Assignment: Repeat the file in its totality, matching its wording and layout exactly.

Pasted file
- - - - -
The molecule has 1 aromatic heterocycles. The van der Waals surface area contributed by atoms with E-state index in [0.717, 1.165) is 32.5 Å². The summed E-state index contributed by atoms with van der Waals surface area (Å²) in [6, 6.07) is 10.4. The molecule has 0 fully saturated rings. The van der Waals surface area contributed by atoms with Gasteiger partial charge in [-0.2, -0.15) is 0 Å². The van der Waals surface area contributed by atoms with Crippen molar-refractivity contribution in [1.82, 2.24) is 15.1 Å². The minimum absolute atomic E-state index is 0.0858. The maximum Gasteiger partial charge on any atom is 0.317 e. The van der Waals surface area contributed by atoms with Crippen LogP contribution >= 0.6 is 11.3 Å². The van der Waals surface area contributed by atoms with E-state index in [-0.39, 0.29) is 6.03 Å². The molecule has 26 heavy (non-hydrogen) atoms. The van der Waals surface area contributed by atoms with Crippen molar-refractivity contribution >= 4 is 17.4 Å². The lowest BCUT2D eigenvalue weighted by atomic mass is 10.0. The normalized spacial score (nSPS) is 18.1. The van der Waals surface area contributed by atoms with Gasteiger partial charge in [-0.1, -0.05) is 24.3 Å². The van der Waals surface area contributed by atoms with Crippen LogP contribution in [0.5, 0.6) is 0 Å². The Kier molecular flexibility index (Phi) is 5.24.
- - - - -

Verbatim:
The molecule has 1 aromatic heterocycles. The van der Waals surface area contributed by atoms with E-state index in [0.717, 1.165) is 32.5 Å². The summed E-state index contributed by atoms with van der Waals surface area (Å²) in [6, 6.07) is 10.4. The molecule has 0 fully saturated rings. The van der Waals surface area contributed by atoms with Gasteiger partial charge in [-0.2, -0.15) is 0 Å². The van der Waals surface area contributed by atoms with Crippen molar-refractivity contribution in [1.82, 2.24) is 15.1 Å². The minimum absolute atomic E-state index is 0.0858. The maximum Gasteiger partial charge on any atom is 0.317 e. The van der Waals surface area contributed by atoms with Crippen LogP contribution >= 0.6 is 11.3 Å². The van der Waals surface area contributed by atoms with E-state index in [-0.39, 0.29) is 6.03 Å². The molecule has 26 heavy (non-hydrogen) atoms. The van der Waals surface area contributed by atoms with Crippen molar-refractivity contribution >= 4 is 17.4 Å². The lowest BCUT2D eigenvalue weighted by atomic mass is 10.0. The normalized spacial score (nSPS) is 18.1. The van der Waals surface area contributed by atoms with Gasteiger partial charge in [-0.1, -0.05) is 24.3 Å². The van der Waals surface area contributed by atoms with Crippen LogP contribution in [0.5, 0.6) is 0 Å². The Kier molecular flexibility index (Phi) is 5.24.